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Hi!
 
I and some good friends of mine decided to try making a smaller game in C++ just for fun, with help of DirectX and some other libraries original written in C++. I would say all of us have experience from earlier development projects but however almost only from managed languages. I have been programming in C++ before but never any bigger projects or solutions.
 
When we did a bit of research we found that it seems like a lot of people worries about memory fragmentation on the heap when creating small short lived objects frequently or when the memory usage grows. We got a bit concerned that we may have to take this under consideration when designing the game engine, instead of just creating objects the C# or Java way with "new". (I'm aware of that you must free the memory unlike in the managed languages mentioned)
 
Is this something you should worry about and if so what are our options? I have read a bit about memory pools, but will we need one and is there any known already working we could use if so? We are very thankful for all feedback we get on this.
 
Best Regards
WaZoX
Posted 17-Dec-12 6:49am
WaZoX856
Edited 17-Dec-12 9:04am
v2
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Solution 1

I and some good friends of mine decided to try making a smaller game in C++ just for fun Great Big Grin | :-D
 
a lot of people worries about memory fragmentation
Many spend time worrying on things that eventually turn out not to be a problem ...
 
Is this something you should worry about
Probably not, but creating pools of same/similar sized objects can enhance the performance of your program - that's probably a better reason for using memory pools than fragmentation.
 
C# or Java way with "new". Just remember to delete those objects, or take a look at std::make_shared<> & std::shared_ptr<>
 
Regards
Espen Harlinn
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Comments
CPallini at 17-Dec-12 12:26pm
   
5.
Espen Harlinn at 17-Dec-12 12:28pm
   
Thank you, Carlo :-D
WaZoX at 17-Dec-12 13:51pm
   
Thank you very much for your input, sounds great that it doesn't seems to be such a big problem with fragmentation. Means more time for the game! Do you believe memory fragmentation would be a problem for bigger titles like AAA games? I'm aware of the delete keyword but thank you anyway :)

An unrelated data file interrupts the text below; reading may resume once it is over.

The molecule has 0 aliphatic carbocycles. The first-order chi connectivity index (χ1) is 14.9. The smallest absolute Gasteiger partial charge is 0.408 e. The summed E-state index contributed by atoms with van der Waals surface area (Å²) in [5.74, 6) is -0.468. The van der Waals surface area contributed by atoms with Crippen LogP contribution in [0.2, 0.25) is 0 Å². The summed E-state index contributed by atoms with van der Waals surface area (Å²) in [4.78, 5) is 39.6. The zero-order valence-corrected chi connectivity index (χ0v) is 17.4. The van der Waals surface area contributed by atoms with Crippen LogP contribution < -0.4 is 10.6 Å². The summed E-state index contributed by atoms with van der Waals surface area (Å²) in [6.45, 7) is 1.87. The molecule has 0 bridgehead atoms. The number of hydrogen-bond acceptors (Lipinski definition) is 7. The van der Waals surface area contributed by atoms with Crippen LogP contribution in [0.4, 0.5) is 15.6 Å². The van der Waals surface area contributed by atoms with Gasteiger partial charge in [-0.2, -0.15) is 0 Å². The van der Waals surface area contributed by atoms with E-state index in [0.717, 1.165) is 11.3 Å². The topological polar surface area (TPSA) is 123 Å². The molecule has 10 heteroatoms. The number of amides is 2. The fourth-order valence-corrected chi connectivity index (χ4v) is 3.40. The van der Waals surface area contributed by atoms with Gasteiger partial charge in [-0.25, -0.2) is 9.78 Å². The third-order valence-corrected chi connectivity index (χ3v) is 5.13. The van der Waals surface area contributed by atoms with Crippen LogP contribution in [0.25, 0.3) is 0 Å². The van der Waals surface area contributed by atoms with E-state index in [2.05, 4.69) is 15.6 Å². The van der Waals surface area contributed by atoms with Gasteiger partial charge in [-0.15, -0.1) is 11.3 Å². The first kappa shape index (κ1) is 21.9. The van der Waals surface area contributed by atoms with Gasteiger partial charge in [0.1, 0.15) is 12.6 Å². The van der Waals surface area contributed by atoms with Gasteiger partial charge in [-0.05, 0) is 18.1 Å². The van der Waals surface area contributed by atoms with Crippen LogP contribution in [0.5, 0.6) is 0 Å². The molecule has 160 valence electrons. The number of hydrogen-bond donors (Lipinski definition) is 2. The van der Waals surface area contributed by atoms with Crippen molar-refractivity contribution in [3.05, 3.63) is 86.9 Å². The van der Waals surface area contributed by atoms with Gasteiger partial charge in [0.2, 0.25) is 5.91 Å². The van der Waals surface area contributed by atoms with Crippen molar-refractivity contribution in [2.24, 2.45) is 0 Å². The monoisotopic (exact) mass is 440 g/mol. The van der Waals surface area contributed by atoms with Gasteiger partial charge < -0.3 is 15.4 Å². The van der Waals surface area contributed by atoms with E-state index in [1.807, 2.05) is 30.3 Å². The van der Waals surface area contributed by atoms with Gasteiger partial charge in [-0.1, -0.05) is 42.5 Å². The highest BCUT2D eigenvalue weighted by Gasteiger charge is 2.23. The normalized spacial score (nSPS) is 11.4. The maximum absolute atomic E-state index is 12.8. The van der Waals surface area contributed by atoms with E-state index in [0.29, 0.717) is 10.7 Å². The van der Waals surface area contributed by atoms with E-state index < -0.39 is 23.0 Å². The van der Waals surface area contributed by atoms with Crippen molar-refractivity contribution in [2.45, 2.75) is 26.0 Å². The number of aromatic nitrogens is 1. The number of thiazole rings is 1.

Espen Harlinn at 17-Dec-12 15:29pm
   
I expect they do, but then they have the manpower and budget to do so.
 
I think you'll find that they are way more concerned over how they manage memory on the graphics card and scheduling of the "events" that drives the game - think orchestration ...
Nelek at 17-Dec-12 18:17pm
   
Nice points. +5
Espen Harlinn at 17-Dec-12 19:34pm
   
Thank you, Nelek :-D
Sergey Alexandrovich Kryukov at 29-Dec-12 21:01pm
   
Nice, a 5.
—SA
Espen Harlinn at 30-Dec-12 5:22am
   
Thank you, Sergey :-D
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Solution 2

A nice "epiphany" about advanced memory management Smile | :) :
16 used from $0.01[^]
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Solution 3

In practice memory fragmentation could be a problem if you have a lot of objects of varying sizes.
 
If almost all your objects are relatively small, fragmentation should not be a problem.
 
On the other hand, if you uses a lot of large std::vector without reserveing memory, you will be prone to memory fragmentation because each time a reallocation occurs, the previously used memory would not be usable for another very large object.
 
If small and large objects allocations are a lot intermixed, the the problem can be worst.
 
It also depends a lot on how much memory you use. Given that nowaday machine have gigabytes of RAM, it is less aq problem that it used to be.
 
Also, you have to be sure that your application does not have memory leak as otherwise available memory will diminish as time goes.
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